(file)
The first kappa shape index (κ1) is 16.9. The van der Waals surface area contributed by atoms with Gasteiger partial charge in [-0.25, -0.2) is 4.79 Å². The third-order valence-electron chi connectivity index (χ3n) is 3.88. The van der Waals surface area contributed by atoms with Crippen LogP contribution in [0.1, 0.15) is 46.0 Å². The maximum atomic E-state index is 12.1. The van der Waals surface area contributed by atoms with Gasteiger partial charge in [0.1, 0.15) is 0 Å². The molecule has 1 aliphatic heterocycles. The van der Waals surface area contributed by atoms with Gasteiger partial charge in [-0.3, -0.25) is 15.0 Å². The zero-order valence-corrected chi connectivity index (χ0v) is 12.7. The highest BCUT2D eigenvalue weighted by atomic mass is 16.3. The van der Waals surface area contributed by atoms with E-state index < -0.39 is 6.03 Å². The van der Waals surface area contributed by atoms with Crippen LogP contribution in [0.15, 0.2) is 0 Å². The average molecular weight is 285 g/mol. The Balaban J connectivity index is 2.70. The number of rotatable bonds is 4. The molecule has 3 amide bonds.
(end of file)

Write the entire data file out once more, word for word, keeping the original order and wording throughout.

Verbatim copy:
The first kappa shape index (κ1) is 16.9. The van der Waals surface area contributed by atoms with Gasteiger partial charge in [-0.25, -0.2) is 4.79 Å². The third-order valence-electron chi connectivity index (χ3n) is 3.88. The van der Waals surface area contributed by atoms with Crippen LogP contribution in [0.1, 0.15) is 46.0 Å². The maximum atomic E-state index is 12.1. The van der Waals surface area contributed by atoms with Gasteiger partial charge in [0.1, 0.15) is 0 Å². The molecule has 1 aliphatic heterocycles. The van der Waals surface area contributed by atoms with Gasteiger partial charge in [-0.3, -0.25) is 15.0 Å². The zero-order valence-corrected chi connectivity index (χ0v) is 12.7. The highest BCUT2D eigenvalue weighted by atomic mass is 16.3. The van der Waals surface area contributed by atoms with E-state index < -0.39 is 6.03 Å². The van der Waals surface area contributed by atoms with Crippen LogP contribution in [0.15, 0.2) is 0 Å². The average molecular weight is 285 g/mol. The Balaban J connectivity index is 2.70. The number of rotatable bonds is 4. The molecule has 3 amide bonds.